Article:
Formed from the ashes of the Buffalo Springfield in 1968, Poco was one of the first bands to combine the traditional vocal harmonies and instrumentation of country music with a modern rock and roll approach. But while the band sold a steady amount of records, due to one too many personnel changes in too short a time, they never really got to the superstar level of their successors the Eagles.
Nevertheless, they were a tremendous band of great potential, and ULTIMATE COLLECTION, which spans their career from their 1969 debut PICKIN' UP THE PIECES to 1989's LEGACY, shows why. The early songs spotlight the work of lead guitarists/vocalists Richie Furay and Jim Messina plus the innovative steel playing of Rusty Young. In later years, after Furay and Messina departed, Paul Cotton worked with Young to beef up things and give Poco a more Eagles-like punch. In 1978, that resulted in the band cracking the Top 20 on the singles charts for the first time with the acoustically-inclined "Crazy Love" and the classic "Heart Of The Night", both of which are featured here.
But the album also gives us gems like "Rose Of Cimarron" (later covered by Emmylou Harris), Cotton's very tropical "Barbados", and the chilling "Widowmaker." Concluding with the band's 1989 Top 20 hit "Call It Love", ULTIMATE COLLECTION shows Poco to have been one of rock's most underrated bands ever, especially when it comes to California country-rock. Nashville may have such Poco imitators as Rascal Flatts, Diamond Rio, and Lonestar, but Poco, like the Eagles, is a band whose sound and substance can never be duplicated.
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70 of 86 people found the following review helpful
4.0 out of 5 stars The Poco CD to get if you can only have one February 2, 2001
Format:Audio CD
The liner notes confirm that many Poco fans think of this group as shoulda-been superstars of Eagle proportions. They would prefer the first half of this CD, with its light country-rock that does predate the Eagles' early hits by a bit. Personally, I can't deal with the dopey lyrics to "Pickin' Up The Pieces", with the pickin' 'n' grinnin' 'n' the old folks back home. Or "A Good Feelin' To Know", in which the singer comes home when he needs good lovin' (impliedly dissatisfied with what he picks up on the road? Why am I suddenly itchy?).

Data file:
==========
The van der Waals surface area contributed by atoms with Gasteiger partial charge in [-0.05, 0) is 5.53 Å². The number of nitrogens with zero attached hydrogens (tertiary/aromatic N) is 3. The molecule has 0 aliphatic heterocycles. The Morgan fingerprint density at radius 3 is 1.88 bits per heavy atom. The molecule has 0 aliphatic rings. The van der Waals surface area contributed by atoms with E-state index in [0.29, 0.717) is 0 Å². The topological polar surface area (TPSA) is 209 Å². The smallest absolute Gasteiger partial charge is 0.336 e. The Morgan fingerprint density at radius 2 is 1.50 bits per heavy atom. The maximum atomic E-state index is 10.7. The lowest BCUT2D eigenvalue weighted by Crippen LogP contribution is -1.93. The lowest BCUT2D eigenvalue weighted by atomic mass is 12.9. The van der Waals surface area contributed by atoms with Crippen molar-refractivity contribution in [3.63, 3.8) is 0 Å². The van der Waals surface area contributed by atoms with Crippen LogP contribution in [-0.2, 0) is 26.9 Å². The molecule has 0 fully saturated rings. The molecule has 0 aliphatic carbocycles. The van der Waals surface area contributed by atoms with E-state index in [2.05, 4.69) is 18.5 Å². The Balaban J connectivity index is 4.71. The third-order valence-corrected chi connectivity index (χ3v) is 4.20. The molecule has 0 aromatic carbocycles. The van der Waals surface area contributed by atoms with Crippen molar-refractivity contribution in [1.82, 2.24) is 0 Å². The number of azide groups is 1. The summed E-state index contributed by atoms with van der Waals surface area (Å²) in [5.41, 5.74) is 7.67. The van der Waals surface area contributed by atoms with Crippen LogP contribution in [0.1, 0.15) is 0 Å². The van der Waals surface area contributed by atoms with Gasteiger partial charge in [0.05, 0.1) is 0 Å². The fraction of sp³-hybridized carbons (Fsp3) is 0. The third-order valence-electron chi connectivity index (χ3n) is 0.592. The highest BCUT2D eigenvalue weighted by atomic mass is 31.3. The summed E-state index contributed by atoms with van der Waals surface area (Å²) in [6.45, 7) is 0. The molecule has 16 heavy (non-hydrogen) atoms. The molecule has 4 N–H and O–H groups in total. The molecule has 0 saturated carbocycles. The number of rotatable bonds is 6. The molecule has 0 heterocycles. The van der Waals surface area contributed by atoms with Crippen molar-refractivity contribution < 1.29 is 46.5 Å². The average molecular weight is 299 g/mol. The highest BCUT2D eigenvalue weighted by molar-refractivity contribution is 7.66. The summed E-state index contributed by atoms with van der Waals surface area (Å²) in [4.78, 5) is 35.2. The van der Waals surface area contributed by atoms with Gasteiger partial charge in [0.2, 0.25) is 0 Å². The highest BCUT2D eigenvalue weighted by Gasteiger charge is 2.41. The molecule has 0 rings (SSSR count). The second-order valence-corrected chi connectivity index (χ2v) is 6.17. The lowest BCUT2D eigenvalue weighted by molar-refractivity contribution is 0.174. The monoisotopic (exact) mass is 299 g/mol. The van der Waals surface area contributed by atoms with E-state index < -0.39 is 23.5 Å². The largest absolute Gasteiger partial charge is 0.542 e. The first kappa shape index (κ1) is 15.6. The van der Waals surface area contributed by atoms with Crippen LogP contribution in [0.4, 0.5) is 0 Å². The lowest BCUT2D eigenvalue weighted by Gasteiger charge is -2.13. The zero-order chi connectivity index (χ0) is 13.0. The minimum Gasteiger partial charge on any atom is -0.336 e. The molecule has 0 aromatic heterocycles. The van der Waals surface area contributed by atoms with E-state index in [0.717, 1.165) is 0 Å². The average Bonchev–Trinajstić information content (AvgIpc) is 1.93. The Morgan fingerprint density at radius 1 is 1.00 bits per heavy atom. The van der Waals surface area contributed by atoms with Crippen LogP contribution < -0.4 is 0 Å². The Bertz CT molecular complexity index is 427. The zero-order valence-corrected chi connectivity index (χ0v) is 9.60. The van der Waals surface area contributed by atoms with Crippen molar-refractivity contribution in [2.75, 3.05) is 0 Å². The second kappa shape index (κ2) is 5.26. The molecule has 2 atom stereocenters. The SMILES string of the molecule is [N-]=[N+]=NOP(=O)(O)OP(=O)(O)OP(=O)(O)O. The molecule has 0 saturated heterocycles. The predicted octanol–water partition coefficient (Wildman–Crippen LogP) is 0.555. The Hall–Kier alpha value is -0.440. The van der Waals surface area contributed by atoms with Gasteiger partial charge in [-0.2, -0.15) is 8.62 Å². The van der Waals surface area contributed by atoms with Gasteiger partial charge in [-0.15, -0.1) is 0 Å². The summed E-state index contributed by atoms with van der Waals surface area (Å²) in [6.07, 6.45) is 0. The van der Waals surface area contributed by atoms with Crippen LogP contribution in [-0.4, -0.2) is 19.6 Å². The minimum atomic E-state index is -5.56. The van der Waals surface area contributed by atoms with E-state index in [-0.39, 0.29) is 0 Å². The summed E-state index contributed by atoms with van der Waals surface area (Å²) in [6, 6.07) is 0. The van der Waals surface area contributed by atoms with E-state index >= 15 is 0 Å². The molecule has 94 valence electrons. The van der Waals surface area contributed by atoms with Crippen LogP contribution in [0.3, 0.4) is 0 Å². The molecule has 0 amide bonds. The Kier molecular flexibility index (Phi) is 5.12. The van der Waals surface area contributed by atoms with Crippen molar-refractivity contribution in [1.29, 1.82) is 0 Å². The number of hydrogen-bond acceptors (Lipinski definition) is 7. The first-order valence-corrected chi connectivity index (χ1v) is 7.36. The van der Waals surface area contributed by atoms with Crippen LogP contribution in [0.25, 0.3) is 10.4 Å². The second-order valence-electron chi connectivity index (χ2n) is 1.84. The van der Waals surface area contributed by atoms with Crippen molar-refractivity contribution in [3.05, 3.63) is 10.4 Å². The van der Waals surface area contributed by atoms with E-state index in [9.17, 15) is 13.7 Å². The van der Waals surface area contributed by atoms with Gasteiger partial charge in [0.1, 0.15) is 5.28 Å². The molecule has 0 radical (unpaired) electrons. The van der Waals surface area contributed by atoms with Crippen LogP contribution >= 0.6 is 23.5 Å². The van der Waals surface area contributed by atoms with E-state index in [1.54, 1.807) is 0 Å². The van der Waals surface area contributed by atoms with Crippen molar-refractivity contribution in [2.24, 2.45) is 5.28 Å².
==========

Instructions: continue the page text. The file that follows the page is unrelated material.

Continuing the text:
I first heard of Poco in the late '70's, when it morphed into a soft-rock powerhouse along the lines of the Little River Band and Dr. Hook. Their biggest hit, "Crazy Love", came during this period. It's beautiful, with great harmony and delicate guitar strumming. But my favorite is the followup single, "Heart Of The Night." Breathtaking, and one of the few songs that can calm me down at the end of a bad day. Even though I've never been to New Orleans, and therefore needed a few years to figure out "Pontchartrain." "Under The Gun" and "Widowmaker" change the pace a bit. Rock on. Later songs "Shoot For The Moon" and "Days Gone By" are also pretty, though they were smaller hits. The disc ends with their 1989 RCA hit "Call It Love." I remember it more for the video's megababe sashaying on the railroad tracks than for the song itself. ("I recall the yellow cotton dress...") Surprisingly left off is that song's followup "Nothing To Hide," co-written by Richard Marx. Poco only had four Top 40 hits, and that was the last of them.